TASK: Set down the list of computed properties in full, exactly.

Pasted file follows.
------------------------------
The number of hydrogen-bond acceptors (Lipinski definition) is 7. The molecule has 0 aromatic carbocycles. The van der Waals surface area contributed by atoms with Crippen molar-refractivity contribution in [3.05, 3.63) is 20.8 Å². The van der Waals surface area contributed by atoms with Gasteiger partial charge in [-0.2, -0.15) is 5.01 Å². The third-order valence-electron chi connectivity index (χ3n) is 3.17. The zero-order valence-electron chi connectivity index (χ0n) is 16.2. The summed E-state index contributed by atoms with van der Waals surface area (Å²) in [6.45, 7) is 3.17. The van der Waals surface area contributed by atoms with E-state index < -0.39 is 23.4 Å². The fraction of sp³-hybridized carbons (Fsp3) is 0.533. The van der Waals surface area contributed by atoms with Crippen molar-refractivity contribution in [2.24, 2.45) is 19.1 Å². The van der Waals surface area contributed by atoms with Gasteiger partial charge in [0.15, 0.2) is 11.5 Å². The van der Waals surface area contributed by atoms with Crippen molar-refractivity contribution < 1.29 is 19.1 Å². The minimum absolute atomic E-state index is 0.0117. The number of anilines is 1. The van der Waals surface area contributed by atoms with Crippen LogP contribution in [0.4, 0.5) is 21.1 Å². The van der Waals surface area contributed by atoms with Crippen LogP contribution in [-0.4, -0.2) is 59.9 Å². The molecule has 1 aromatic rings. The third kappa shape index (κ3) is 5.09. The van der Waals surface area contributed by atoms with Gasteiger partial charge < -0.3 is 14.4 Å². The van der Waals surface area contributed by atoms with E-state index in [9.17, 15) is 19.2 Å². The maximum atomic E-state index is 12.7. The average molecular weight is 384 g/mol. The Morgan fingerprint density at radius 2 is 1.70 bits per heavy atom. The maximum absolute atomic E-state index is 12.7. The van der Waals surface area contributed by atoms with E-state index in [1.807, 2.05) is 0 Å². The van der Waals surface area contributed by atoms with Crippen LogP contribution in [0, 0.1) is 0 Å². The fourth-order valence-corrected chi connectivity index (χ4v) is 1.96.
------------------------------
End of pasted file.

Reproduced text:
The number of hydrogen-bond acceptors (Lipinski definition) is 7. The molecule has 0 aromatic carbocycles. The van der Waals surface area contributed by atoms with Crippen molar-refractivity contribution in [3.05, 3.63) is 20.8 Å². The van der Waals surface area contributed by atoms with Gasteiger partial charge in [-0.2, -0.15) is 5.01 Å². The third-order valence-electron chi connectivity index (χ3n) is 3.17. The zero-order valence-electron chi connectivity index (χ0n) is 16.2. The summed E-state index contributed by atoms with van der Waals surface area (Å²) in [6.45, 7) is 3.17. The van der Waals surface area contributed by atoms with E-state index < -0.39 is 23.4 Å². The fraction of sp³-hybridized carbons (Fsp3) is 0.533. The van der Waals surface area contributed by atoms with Crippen molar-refractivity contribution in [2.24, 2.45) is 19.1 Å². The van der Waals surface area contributed by atoms with Gasteiger partial charge in [0.15, 0.2) is 11.5 Å². The van der Waals surface area contributed by atoms with Crippen molar-refractivity contribution < 1.29 is 19.1 Å². The minimum absolute atomic E-state index is 0.0117. The number of anilines is 1. The van der Waals surface area contributed by atoms with Crippen LogP contribution in [0.4, 0.5) is 21.1 Å². The van der Waals surface area contributed by atoms with Crippen LogP contribution in [-0.4, -0.2) is 59.9 Å². The molecule has 1 aromatic rings. The third kappa shape index (κ3) is 5.09. The van der Waals surface area contributed by atoms with Gasteiger partial charge < -0.3 is 14.4 Å². The van der Waals surface area contributed by atoms with E-state index in [9.17, 15) is 19.2 Å². The maximum atomic E-state index is 12.7. The average molecular weight is 384 g/mol. The Morgan fingerprint density at radius 2 is 1.70 bits per heavy atom. The maximum absolute atomic E-state index is 12.7. The van der Waals surface area contributed by atoms with E-state index in [1.807, 2.05) is 0 Å². The van der Waals surface area contributed by atoms with Crippen LogP contribution in [0, 0.1) is 0 Å². The fourth-order valence-corrected chi connectivity index (χ4v) is 1.96.